Titian (active about 1506; died 1576), Diana and Actaeon, 1556-59, Bought jointly by the National Gallery and National Galleries of Scotland with contributions from the Scottish Government, the National Heritage Memorial Fund, The Monument Trust, The Art Fund (with a contribution from the Wolfson Foundation) and through public appeal, 2009. Photo © The National Gallery, London.

National Gallery Observes Olympics with Metamorphosis: Titian 2012

Titian (active about 1506; died 1576), The Death of Actaeon, about 1559-75, Oil on canvas, 178.8 x 197.8 cm, Bought with a special grant and contributions from The Art Fund, The Pilgrim Trust and through public appeal, 1972.Photo © The National Gallery, London.

Titian (active about 1506; died 1576), Diana and Callisto, 1556-59, Oil on canvas, Bought jointly by the National Gallery and National Galleries of Scotland with contributions from the National Lottery through the Heritage Lottery Fund, the Art Fund, The Monument Trust and through private appeal and bequests, 2012.

Metamorphosis: Titian, 2012, Photograph: Chris Nash. Image concept: Dewynters in collaboration with the National Gallery. Design: The National Gallery.

 

National Gallery
Trafalger Square
+ 44 (0)20 7747 2885
London
Sainsbury Wing
Metamorphosis: Titian 2012
July 11-September 23, 2012

Metamorphosis: Titian 2012 includes a range of contemporary artists — choreographers, composers, poets and visual artists respond to paintings by Renaissance master Titian. Their work is displayed at the National Gallery and performed at the Royal Opera House by The Royal Ballet.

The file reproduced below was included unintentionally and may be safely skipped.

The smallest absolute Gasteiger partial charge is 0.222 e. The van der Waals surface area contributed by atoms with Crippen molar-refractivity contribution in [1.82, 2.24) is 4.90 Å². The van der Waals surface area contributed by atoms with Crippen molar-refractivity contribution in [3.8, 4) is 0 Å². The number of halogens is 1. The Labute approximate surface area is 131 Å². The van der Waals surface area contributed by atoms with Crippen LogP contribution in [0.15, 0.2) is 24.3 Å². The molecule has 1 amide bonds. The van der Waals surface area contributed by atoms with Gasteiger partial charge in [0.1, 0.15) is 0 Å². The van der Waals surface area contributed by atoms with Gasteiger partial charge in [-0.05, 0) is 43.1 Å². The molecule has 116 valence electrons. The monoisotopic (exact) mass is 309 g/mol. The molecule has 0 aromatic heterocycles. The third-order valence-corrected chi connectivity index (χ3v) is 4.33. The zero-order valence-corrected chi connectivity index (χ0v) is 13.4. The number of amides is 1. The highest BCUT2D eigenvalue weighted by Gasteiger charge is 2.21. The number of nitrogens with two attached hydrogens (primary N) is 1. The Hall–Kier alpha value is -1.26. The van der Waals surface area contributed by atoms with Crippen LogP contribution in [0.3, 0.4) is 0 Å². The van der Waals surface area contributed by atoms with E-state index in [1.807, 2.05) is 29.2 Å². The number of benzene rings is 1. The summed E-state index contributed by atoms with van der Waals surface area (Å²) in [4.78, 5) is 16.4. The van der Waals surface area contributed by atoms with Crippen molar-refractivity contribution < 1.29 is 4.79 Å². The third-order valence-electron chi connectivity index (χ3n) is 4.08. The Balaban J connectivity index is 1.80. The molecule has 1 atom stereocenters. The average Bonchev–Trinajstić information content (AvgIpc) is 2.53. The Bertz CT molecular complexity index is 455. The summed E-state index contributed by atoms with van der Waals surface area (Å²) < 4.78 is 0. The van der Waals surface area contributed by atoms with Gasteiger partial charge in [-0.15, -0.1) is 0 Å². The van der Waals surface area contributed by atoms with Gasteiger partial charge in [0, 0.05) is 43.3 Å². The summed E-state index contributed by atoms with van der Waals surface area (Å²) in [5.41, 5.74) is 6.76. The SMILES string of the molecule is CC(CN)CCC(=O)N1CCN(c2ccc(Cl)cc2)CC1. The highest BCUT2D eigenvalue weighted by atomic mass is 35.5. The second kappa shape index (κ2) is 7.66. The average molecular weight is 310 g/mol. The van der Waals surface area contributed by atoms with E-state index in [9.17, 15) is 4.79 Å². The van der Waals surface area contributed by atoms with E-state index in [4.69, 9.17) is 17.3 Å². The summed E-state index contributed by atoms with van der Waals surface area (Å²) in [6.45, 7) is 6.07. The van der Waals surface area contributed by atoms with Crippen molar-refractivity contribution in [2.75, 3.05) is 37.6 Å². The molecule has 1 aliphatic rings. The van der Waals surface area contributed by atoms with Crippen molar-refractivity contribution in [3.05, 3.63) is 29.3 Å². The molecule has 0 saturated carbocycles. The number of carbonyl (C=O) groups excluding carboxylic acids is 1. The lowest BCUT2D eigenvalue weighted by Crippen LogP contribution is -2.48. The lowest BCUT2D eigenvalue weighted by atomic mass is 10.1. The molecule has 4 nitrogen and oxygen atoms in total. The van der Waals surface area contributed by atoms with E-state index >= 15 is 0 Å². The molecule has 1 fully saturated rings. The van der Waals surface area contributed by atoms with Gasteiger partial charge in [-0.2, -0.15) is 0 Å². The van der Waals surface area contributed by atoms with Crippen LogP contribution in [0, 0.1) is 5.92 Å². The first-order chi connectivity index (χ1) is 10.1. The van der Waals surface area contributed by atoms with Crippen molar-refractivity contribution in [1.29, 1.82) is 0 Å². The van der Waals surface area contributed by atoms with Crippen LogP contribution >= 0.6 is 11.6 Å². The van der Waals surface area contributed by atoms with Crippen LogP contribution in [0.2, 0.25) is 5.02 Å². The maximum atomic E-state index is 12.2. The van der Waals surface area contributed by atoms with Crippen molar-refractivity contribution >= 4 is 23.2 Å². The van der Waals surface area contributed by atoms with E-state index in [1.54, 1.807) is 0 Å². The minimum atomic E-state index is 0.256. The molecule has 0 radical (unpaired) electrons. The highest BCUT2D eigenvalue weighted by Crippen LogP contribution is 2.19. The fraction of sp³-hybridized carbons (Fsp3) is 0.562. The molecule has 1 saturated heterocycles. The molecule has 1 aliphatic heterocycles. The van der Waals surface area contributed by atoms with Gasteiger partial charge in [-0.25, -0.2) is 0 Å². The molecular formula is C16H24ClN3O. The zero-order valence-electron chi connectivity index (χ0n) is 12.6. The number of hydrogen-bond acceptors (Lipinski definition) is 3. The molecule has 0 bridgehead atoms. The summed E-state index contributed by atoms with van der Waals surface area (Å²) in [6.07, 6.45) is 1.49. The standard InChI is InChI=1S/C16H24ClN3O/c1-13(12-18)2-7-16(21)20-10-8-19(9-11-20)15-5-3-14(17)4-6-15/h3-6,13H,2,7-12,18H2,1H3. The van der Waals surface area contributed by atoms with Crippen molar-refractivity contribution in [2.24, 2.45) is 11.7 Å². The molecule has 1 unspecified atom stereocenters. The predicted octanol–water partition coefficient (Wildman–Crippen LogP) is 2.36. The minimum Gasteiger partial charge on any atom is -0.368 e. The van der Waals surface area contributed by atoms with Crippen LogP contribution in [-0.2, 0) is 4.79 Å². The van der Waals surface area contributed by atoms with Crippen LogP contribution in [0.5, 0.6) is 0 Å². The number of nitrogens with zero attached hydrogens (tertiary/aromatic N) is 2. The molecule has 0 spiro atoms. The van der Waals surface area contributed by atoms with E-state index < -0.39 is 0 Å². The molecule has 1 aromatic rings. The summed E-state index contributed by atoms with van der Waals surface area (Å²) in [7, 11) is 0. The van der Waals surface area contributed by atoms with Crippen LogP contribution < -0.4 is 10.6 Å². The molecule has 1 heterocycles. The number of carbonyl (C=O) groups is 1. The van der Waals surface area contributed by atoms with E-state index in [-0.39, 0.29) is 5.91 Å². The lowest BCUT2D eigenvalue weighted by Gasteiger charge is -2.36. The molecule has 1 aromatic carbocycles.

At the heart of this collaboration are three of the greatest masterpieces by Titian in the United Kingdom —Diana and Actaeon, Death of Actaeon, and Diana and Callisto, shown in the exhibition at The National Gallery. The aim of the project is to demonstrate how masterpieces by Titian continue to inspire living artists today.

Three British contemporary artists: Chris Ofili, Conrad Shawcross and Mark Wallinger create settings for new ballets at The Royal Opera House that respond to the Titian paintings. Their work is shown as an exhibition at the National Gallery, sponsored by Credit Suisse, in which the process of their response to Titian and the evolution of their own independent work of art is demonstrated. Each artist has a room in the exhibition space to show both preparatory studies for the ballets, along with new pieces created for the project.

Seven choreographers collaborate with the artists to create an evening of three new works, in response to three great paintings by Titian and original music commissioned from leading British composers. Wayne McGregor will work with Danish choreographer Kim Brandstrup, and Christopher Wheeldon will work alongside Alastair Marriott with Will Tuckett, Jonathan Watkins and Liam Scarlett.

Original music for the ballets has been commissioned from Mark-Anthony Turnage, Jonathan Dove and Nico Muhly. The performances is the last body of work under Monica Mason as Director of the Royal Ballet and a performance on July 16, 2012 will also be relayed live on a big screen in Trafalgar Square.

The National Gallery will also oversee a New Poetry Project. The Project commissions a range of poets to write new work inspired by the Diana series, re-examining the Ovid text and its influence on Titian.

The poets represent the quality and range of writing in Britain today including poet laureate, Carol Ann Duffy and Simon Armitage — winner of the Keats Shelley Poetry Prize 2010. Their work will be published in the accompanying catalogue.

The three Titian paintings are inspired by Roman poet Ovid’s Metamorphoses. The paintings depict the fatal consequences of a mortal tragically caught up in the affairs of the gods. They are remarkable for their powerful dramatization of extremes in human emotion, with their rich array of colour, contrasting textures and atmospheric effects. As Titian took inspiration from Ovid, this program celebrates artistic creativity and, like the Olympics, link to ancient Greece.

Mark Wallinger, © Charlie Hopkins.

Chris Ofili, © Courtesy of the Victoria Miro Gallery.

Conrad Shawcross, © Courtesy of the Victoria Miro Gallery.